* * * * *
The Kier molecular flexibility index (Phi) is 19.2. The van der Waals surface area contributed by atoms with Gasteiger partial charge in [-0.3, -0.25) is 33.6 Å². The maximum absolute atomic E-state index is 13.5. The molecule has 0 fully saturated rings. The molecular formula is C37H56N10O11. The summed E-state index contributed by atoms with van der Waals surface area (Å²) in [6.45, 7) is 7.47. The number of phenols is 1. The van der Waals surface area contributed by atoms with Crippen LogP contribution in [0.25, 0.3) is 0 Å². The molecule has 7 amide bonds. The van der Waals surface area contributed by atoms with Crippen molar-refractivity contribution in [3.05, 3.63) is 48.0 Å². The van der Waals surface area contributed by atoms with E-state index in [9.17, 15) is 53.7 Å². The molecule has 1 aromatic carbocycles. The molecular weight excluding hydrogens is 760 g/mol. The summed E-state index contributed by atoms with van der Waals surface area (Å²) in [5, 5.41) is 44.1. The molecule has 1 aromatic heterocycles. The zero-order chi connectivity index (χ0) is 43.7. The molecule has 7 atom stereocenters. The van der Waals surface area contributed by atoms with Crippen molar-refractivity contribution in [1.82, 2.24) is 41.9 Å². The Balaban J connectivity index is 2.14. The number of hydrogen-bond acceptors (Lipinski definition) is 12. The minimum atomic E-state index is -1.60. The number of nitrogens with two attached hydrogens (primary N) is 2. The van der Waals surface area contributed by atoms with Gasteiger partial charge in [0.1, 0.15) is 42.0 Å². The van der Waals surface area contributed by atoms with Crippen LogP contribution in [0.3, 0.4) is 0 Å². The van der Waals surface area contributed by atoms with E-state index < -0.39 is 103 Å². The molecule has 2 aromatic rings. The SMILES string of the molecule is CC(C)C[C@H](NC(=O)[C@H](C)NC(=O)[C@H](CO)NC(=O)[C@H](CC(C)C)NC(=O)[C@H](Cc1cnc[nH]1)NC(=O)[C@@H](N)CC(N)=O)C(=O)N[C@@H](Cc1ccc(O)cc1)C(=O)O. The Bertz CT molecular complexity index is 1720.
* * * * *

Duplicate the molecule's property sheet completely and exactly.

The Kier molecular flexibility index (Phi) is 19.2. The van der Waals surface area contributed by atoms with Gasteiger partial charge in [-0.3, -0.25) is 33.6 Å². The maximum absolute atomic E-state index is 13.5. The molecule has 0 fully saturated rings. The molecular formula is C37H56N10O11. The summed E-state index contributed by atoms with van der Waals surface area (Å²) in [6.45, 7) is 7.47. The number of phenols is 1. The van der Waals surface area contributed by atoms with Crippen LogP contribution in [0.25, 0.3) is 0 Å². The molecule has 7 amide bonds. The van der Waals surface area contributed by atoms with Crippen molar-refractivity contribution in [3.05, 3.63) is 48.0 Å². The van der Waals surface area contributed by atoms with E-state index in [9.17, 15) is 53.7 Å². The molecule has 1 aromatic carbocycles. The molecular weight excluding hydrogens is 760 g/mol. The summed E-state index contributed by atoms with van der Waals surface area (Å²) in [5, 5.41) is 44.1. The molecule has 1 aromatic heterocycles. The zero-order chi connectivity index (χ0) is 43.7. The molecule has 7 atom stereocenters. The van der Waals surface area contributed by atoms with Crippen molar-refractivity contribution in [1.82, 2.24) is 41.9 Å². The Balaban J connectivity index is 2.14. The number of hydrogen-bond acceptors (Lipinski definition) is 12. The minimum atomic E-state index is -1.60. The number of nitrogens with two attached hydrogens (primary N) is 2. The van der Waals surface area contributed by atoms with Gasteiger partial charge in [0.1, 0.15) is 42.0 Å². The van der Waals surface area contributed by atoms with Crippen LogP contribution in [0.3, 0.4) is 0 Å². The van der Waals surface area contributed by atoms with E-state index < -0.39 is 103 Å². The molecule has 2 aromatic rings. The SMILES string of the molecule is CC(C)C[C@H](NC(=O)[C@H](C)NC(=O)[C@H](CO)NC(=O)[C@H](CC(C)C)NC(=O)[C@H](Cc1cnc[nH]1)NC(=O)[C@@H](N)CC(N)=O)C(=O)N[C@@H](Cc1ccc(O)cc1)C(=O)O. The Bertz CT molecular complexity index is 1720.